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Electric Vehicles

Volume 493: debated on Thursday 4 June 2009

6. What recent discussions he has had with the Secretary of State for Transport on the Government’s policy on carbon dioxide emissions arising from the generation of electricity used by electric vehicles. (277923)

Ministers regularly discuss these issues, and we are committed to reducing overall transport emissions as part of tackling climate change. We will publish our transport carbon reduction strategy this summer, which will examine, among other things, the development of electric vehicles.

Electric vehicles are often described as having zero emissions—that may be the case as they drive down Park lane, but it is not the case at Drax, Ferrybridge or Eggborough, where the electricity may be produced from coal. Given the current energy mix of our base load, and given that after allowing for the energy loss at the power station and transmission loss an electric vehicle is only about 33 per cent. emission efficient, which compares with a figure of 45 per cent. for a diesel car, which is the more carbon friendly, the diesel car or the electric car?

We are looking at the development of vehicles that will be increasingly low-carbon. That is one of the key reasons why the Government have already put a substantial amount of funding into research and development. It is possible to reduce the level of emissions from internal combustion engine cars that use petrol and other fuels, as well as developing electric vehicles, which are substantially lower generators of carbon and other emissions. We hope that such an approach will, in the long term, ensure that our environment is better protected. I think that the hon. Gentleman is right to say that at the moment we still need to work very hard on the research and development area, but that is precisely why the Government are putting in the extra funding and why, unlike his party, we believe we need to flag up the fact that consumers will be incentivised to buy low-carbon vehicles in the future.

Notwithstanding the Minister’s comments about the potential for reducing emissions from individual cars, is not the management and limitation of CO2 emissions in the generation of electricity potentially much more effective than reducing emissions from individual, carbon-fuelled vehicles, be they on the road or the railway? Does he agree that that is part of the overwhelmingly powerful case for the electrification of the midland main line and other similar routes?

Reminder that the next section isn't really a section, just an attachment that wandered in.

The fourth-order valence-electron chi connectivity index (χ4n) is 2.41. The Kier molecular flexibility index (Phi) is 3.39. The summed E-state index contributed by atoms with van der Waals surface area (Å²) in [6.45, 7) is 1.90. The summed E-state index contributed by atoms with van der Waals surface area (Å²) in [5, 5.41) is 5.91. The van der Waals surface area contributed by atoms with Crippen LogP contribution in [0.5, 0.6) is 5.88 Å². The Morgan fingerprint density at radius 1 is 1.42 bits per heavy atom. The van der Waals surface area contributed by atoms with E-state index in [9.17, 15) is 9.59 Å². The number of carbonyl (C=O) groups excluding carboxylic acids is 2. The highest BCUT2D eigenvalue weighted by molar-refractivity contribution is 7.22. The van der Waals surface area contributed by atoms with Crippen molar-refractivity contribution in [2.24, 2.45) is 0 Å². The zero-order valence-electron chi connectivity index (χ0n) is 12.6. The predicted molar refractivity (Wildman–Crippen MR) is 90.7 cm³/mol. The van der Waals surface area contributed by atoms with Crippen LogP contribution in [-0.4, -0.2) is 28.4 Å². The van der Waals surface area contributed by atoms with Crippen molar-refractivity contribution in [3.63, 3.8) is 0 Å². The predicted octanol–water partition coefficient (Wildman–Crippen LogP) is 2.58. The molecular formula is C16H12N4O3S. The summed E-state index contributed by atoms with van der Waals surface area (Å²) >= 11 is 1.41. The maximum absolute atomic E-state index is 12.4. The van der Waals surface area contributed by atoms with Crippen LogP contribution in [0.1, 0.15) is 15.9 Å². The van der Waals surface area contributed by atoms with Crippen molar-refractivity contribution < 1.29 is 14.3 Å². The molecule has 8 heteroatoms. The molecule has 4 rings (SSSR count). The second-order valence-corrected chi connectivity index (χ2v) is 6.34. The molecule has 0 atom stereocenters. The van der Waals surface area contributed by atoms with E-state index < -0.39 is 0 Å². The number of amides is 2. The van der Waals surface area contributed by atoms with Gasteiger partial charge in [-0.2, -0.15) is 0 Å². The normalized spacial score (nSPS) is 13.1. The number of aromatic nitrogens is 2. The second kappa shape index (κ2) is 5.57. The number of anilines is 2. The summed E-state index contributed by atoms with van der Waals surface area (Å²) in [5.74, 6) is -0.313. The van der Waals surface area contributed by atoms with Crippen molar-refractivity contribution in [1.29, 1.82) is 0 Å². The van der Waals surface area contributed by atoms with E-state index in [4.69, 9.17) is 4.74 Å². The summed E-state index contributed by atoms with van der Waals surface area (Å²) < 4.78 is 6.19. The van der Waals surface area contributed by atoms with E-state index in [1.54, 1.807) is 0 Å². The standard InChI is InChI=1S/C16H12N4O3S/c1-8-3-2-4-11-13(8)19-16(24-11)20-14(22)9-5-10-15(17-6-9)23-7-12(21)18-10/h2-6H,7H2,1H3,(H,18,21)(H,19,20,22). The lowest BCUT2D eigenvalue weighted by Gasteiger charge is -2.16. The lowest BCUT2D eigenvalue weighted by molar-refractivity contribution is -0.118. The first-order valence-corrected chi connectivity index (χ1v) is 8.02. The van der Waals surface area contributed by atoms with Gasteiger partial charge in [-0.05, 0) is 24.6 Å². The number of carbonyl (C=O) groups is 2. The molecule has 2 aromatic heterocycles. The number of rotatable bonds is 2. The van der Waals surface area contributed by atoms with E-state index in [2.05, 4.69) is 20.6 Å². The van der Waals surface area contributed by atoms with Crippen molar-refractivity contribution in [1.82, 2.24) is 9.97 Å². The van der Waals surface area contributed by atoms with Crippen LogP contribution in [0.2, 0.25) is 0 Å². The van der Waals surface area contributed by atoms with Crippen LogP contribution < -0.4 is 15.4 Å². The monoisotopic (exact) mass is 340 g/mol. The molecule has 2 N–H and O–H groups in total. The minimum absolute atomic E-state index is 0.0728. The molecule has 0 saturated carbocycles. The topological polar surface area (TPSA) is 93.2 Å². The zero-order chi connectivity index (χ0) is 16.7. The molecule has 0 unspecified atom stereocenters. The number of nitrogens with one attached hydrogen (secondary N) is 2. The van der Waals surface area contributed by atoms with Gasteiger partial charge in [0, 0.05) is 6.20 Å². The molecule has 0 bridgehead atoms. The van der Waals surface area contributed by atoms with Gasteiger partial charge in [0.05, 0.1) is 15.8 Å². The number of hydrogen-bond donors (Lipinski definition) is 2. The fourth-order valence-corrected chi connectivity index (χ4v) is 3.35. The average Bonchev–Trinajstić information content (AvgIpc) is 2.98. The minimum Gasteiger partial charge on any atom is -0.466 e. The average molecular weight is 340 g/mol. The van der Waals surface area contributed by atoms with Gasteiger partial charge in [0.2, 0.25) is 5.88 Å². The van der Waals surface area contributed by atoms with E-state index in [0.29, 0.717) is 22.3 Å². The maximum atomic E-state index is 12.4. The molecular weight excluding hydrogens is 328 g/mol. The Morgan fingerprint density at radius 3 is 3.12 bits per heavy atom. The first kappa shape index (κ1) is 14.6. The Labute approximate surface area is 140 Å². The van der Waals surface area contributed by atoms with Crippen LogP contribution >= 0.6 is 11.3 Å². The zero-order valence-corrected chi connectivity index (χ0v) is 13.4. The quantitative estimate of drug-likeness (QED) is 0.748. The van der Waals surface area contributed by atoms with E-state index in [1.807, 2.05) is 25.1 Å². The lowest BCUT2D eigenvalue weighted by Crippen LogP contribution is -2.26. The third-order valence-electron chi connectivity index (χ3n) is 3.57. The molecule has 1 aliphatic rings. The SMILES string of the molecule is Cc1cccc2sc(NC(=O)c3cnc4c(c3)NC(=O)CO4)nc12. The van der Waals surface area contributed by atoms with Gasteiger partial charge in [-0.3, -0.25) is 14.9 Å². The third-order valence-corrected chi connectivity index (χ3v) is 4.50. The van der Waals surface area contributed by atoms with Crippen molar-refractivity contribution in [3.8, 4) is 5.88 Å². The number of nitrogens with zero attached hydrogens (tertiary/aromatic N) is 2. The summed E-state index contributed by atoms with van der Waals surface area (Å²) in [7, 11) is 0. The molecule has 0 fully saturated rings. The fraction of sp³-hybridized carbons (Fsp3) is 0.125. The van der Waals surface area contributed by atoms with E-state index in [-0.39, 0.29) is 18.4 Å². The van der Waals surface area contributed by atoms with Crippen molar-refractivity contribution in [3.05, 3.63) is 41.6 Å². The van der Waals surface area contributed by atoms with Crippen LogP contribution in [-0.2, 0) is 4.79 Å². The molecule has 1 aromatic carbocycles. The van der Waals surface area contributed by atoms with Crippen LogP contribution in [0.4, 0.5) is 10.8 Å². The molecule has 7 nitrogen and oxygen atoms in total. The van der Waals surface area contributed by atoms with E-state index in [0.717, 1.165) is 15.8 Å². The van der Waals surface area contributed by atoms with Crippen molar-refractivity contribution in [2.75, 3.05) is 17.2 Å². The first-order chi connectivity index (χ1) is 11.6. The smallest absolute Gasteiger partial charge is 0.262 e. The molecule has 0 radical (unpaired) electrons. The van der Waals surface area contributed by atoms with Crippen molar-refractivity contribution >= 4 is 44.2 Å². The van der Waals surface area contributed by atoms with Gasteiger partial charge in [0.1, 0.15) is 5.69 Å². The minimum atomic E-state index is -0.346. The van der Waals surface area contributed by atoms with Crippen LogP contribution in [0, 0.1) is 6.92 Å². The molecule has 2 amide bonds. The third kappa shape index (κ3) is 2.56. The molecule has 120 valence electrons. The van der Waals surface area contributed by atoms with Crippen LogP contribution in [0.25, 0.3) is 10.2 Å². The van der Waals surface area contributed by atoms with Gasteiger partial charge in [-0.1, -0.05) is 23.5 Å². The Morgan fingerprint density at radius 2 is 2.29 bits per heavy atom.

It is important that we ensure that we electrify our main lines and put in place a transport policy that not only ensures that we do not transfer emissions from the streets to power stations, but whose overall breadth ensures that we recognise that public transport and developing community-based transport are key parts of the future development of a low-carbon energy strategy in the decades to come.

The Minister has made the point that the source of the electricity is crucial to the efficiency of the electric car, and therefore the Government have to deliver a low-carbon electricity-generating system. Would not the early introduction of smart metering help to make electric cars more efficient, so that they could be optimised to charge when the wind is blowing and renewable energy is available and surplus to capacity?

The hon. Gentleman is right: we need to ensure that we not only introduce smart meters—we have already announced that we want to see them introduced across the whole country over the next decade—but investigate the uses that a smart grid system can make of the smart meters. In a decade’s time, smart meters will have developed in sophistication, and be able to communicate with refrigerators and other equipment. It will be possible for signals to be sent from the central base to various gadgets in the home to reduce the amount of electricity they use at peak times and increase it during the night or other quiet times. We want a smart grid system to go with the smart meters, with a level of sophistication that enables us better to manage the amount of electricity that we use.